Monday: Regulations and quality
The motto of the opening day will be ‘Regulations and quality’. This day of the forum is dedicated in particular to the European In vitro Diagnostics Medical Devices Regulation (IVDR), which aims to markedly improve the standards of quality within the area of diagnostics to increase patient safety. As of May 2022, these regulations now apply to laboratory diagnostics as well and pose enormous regulatory challenges not only to manufacturers, but also to medical laboratories using proprietary assays – for example for specialised parameters – in practical patient care. ‘A statement such as ‘We've always been doing it like this’ will be unacceptable in the future,’ says Prof Dr Astrid Petersmann, Medicine and Health Sciences at Oldenburg University.
In the same sense, this applies to quality assurance methods which have been established for many years, but the requirements of which have so far been formulated more from a perspective of technical feasibility than from a perspective of medical necessity. This is to change in the future, and Prof Dr Matthias Nauck, Greifswald University Department of Medicine, will present the first steps that have been established.
Other than that, information about the quality of the examinations carried out by medical laboratories must become more transparent and concrete for the attending doctors. This aspect will be discussed in the part of the event titled ‘Quality assurance in patient-oriented laboratory medicine’.
Tuesday: Trends in laboratory medicine
The second day of the event is dedicated to short lectures and interactive stage discussions about the newest trends in laboratory medicine.
Referred to as liquid biopsy or liquid profiling, diagnosis through nucleic acids circulating in the blood (CNAPS) has been talked about now for years. According to Prof Dr Stefan Holdenrieder, who will lead the session on "New insights in circulating nucleic acid diagnostics", this diagnostic technique is quickly taking the leap from a scientific research method to clinical practice – from ‘bench to bedside’.
The ‘perpetual issue’ of Covid-19 will have its own session this year, titled ‘Covid-19: The challenge remains’. Current challenges include the ongoing, astounding evolution of perpetually new virus variants and the resulting necessity for adapting diagnostics, therapy and the development of vaccines accordingly.
As another challenge both for individuals and for society as a whole, long Covid syndrome is also slowly beginning to gain attention. To better understand and treat this slowly spreading ‘disease after the disease’ which affects millions of people worldwide – including those who had a mild course of acute illness – and which can cause long-lasting physical and psychological disability, a deeper understanding of the pathophysiology, new molecular diagnostic tests and specialised treatment centres for affected patients are necessary.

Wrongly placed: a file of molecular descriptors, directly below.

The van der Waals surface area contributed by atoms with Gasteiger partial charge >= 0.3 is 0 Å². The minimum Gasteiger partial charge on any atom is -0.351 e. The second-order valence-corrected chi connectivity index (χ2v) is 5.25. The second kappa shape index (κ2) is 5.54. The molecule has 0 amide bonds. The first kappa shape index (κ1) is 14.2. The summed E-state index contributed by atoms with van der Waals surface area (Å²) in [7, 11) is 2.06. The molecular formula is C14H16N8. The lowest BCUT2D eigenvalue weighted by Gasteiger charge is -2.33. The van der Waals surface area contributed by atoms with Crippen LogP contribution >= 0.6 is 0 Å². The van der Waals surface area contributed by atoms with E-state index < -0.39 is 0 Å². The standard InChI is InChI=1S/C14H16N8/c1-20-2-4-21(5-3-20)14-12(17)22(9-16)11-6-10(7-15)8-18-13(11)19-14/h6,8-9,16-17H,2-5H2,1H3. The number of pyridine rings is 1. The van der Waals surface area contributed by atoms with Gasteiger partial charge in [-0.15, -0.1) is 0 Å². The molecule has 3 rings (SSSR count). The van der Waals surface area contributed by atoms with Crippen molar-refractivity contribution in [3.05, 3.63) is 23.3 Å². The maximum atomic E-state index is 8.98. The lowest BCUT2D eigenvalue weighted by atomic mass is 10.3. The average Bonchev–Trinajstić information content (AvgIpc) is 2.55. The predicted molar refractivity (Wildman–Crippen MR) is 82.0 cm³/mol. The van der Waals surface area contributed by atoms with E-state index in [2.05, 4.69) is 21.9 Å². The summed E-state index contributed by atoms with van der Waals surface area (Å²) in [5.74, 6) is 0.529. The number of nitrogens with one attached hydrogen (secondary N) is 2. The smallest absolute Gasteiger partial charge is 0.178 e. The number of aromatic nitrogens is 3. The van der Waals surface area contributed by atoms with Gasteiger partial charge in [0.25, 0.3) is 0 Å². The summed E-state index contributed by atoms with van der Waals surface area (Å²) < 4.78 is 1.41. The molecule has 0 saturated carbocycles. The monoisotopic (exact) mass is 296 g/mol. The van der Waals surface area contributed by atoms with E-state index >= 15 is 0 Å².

Wednesday: Emerging biomarkers in laboratory medicine
On November 16, recently discovered biomarkers take central stage. The morning will be dedicated to technologies the potential of which for medical diagnostics and therapy is still under evaluation. This includes new methods of sequencing genomes and detecting complex epigenomic changes.
Dr Verena Haselmann from the University Hospital Mannheim and a team of young, dedicated scientists will shine a light on the ‘rising stars’ among the new biomarkers.
Another topic is the application of these methods on single cells (single-cell omics) and the examination of blood samples by magnetic resonance imaging (MRI); a method which so far has only been routinely used for diagnostic imaging.
In the afternoon, there will be an introduction of methods which are already closer to being ready for the market, but still subject to heavy discussion. Speakers will talk about detecting genetic aberrations of the embryo in the maternal blood through noninvasive prenatal testing (NIPT) or immune response assays on the cellular level, which are of importance right now when assessing the status of immunity during the Covid-19 pandemic.
Image source: Messe Düsseldorf, Constanze Tillmann
Thursday: Innovative developments in the life sciences
The closing day will showcase innovative developments within the life sciences. Dr Peter Quick, head of the Life Science Research work group at VDGH e.V., the German association of the diagnostics industry, will bring researchers and developers on stage whose work on RNA technologies, highly important for the development of vaccines, has gained widespread recognition.
Dr Christian Dohmen, Ethris GmbH, Senior Director Formulation & Aerosol Research, will present the ‘mRNA Therapeutics for Lung Diseases’ project, one of the RNA technologies discussed. The project advocates for a novel class of mRNA products to be used as therapeutics in the treatment of respiratory and infectious diseases. The Ethris technology platform will pave the way for a protein replacement therapy for rare lung diseases and for antiviral therapies.
Gene therapy, genome editing and diagnostics – where does the journey lead? Toni Cathomen, professor for cell and gene therapy at Freiburg University and director of the Institute for Transfusion Medicine and Gene Therapy at the University Medical Center, will also look at the future. Programmable nucleases like CRISPR-Cas have hailed a new era within personalised medicine. Prof Cathomen will explain the principles of gene therapy and genome editing, present examples of successfully applied gene therapies for diseases of the blood and the immune system, and discuss new technologies for editing the genome, which have noticeably enlarged the application spectrum of gene therapy. He will end his presentation with a closer look at diagnostic assays used to assess, and where appropriate ameliorate, the risks of genotoxicity. The audience is invited to join the discussion about the future of this field.